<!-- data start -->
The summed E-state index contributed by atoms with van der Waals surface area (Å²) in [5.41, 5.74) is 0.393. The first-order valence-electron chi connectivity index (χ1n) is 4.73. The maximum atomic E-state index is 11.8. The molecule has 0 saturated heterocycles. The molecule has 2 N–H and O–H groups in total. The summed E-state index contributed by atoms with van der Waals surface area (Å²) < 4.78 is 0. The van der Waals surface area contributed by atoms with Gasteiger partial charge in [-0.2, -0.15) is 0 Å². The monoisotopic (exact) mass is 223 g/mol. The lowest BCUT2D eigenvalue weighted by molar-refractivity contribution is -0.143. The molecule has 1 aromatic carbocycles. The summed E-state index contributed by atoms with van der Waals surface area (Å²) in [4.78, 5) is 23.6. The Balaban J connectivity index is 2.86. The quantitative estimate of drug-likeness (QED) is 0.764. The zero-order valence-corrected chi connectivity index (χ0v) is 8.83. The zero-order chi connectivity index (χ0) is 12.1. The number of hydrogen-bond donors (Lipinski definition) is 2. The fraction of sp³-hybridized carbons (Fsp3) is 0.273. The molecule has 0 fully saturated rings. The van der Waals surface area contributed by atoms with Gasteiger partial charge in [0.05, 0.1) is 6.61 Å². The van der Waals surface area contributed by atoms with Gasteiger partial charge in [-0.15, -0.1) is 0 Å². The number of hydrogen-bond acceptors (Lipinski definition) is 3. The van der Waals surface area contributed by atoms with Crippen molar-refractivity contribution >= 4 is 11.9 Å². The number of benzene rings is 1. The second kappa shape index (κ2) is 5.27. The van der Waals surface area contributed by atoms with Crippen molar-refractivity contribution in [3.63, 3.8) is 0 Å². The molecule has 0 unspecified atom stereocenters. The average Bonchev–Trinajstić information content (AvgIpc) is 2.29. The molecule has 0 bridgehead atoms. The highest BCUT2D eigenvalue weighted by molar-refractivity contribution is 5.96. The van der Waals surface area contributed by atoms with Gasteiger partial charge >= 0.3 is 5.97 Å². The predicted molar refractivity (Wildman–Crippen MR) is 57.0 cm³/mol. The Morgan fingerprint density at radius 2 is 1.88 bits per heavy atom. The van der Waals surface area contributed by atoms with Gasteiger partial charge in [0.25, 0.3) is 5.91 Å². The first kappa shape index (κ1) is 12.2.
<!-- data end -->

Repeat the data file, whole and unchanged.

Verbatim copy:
The summed E-state index contributed by atoms with van der Waals surface area (Å²) in [5.41, 5.74) is 0.393. The first-order valence-electron chi connectivity index (χ1n) is 4.73. The maximum atomic E-state index is 11.8. The molecule has 0 saturated heterocycles. The molecule has 2 N–H and O–H groups in total. The summed E-state index contributed by atoms with van der Waals surface area (Å²) < 4.78 is 0. The van der Waals surface area contributed by atoms with Gasteiger partial charge in [-0.2, -0.15) is 0 Å². The monoisotopic (exact) mass is 223 g/mol. The lowest BCUT2D eigenvalue weighted by molar-refractivity contribution is -0.143. The molecule has 1 aromatic carbocycles. The summed E-state index contributed by atoms with van der Waals surface area (Å²) in [4.78, 5) is 23.6. The Balaban J connectivity index is 2.86. The quantitative estimate of drug-likeness (QED) is 0.764. The zero-order valence-corrected chi connectivity index (χ0v) is 8.83. The zero-order chi connectivity index (χ0) is 12.1. The number of hydrogen-bond donors (Lipinski definition) is 2. The fraction of sp³-hybridized carbons (Fsp3) is 0.273. The molecule has 0 fully saturated rings. The van der Waals surface area contributed by atoms with Gasteiger partial charge in [0.05, 0.1) is 6.61 Å². The van der Waals surface area contributed by atoms with Gasteiger partial charge in [-0.15, -0.1) is 0 Å². The number of hydrogen-bond acceptors (Lipinski definition) is 3. The van der Waals surface area contributed by atoms with Crippen molar-refractivity contribution >= 4 is 11.9 Å². The number of benzene rings is 1. The second kappa shape index (κ2) is 5.27. The van der Waals surface area contributed by atoms with Crippen molar-refractivity contribution in [3.63, 3.8) is 0 Å². The molecule has 0 unspecified atom stereocenters. The average Bonchev–Trinajstić information content (AvgIpc) is 2.29. The molecule has 0 bridgehead atoms. The highest BCUT2D eigenvalue weighted by molar-refractivity contribution is 5.96. The van der Waals surface area contributed by atoms with Gasteiger partial charge >= 0.3 is 5.97 Å². The predicted molar refractivity (Wildman–Crippen MR) is 57.0 cm³/mol. The Morgan fingerprint density at radius 2 is 1.88 bits per heavy atom. The van der Waals surface area contributed by atoms with Gasteiger partial charge in [0.25, 0.3) is 5.91 Å². The first kappa shape index (κ1) is 12.2.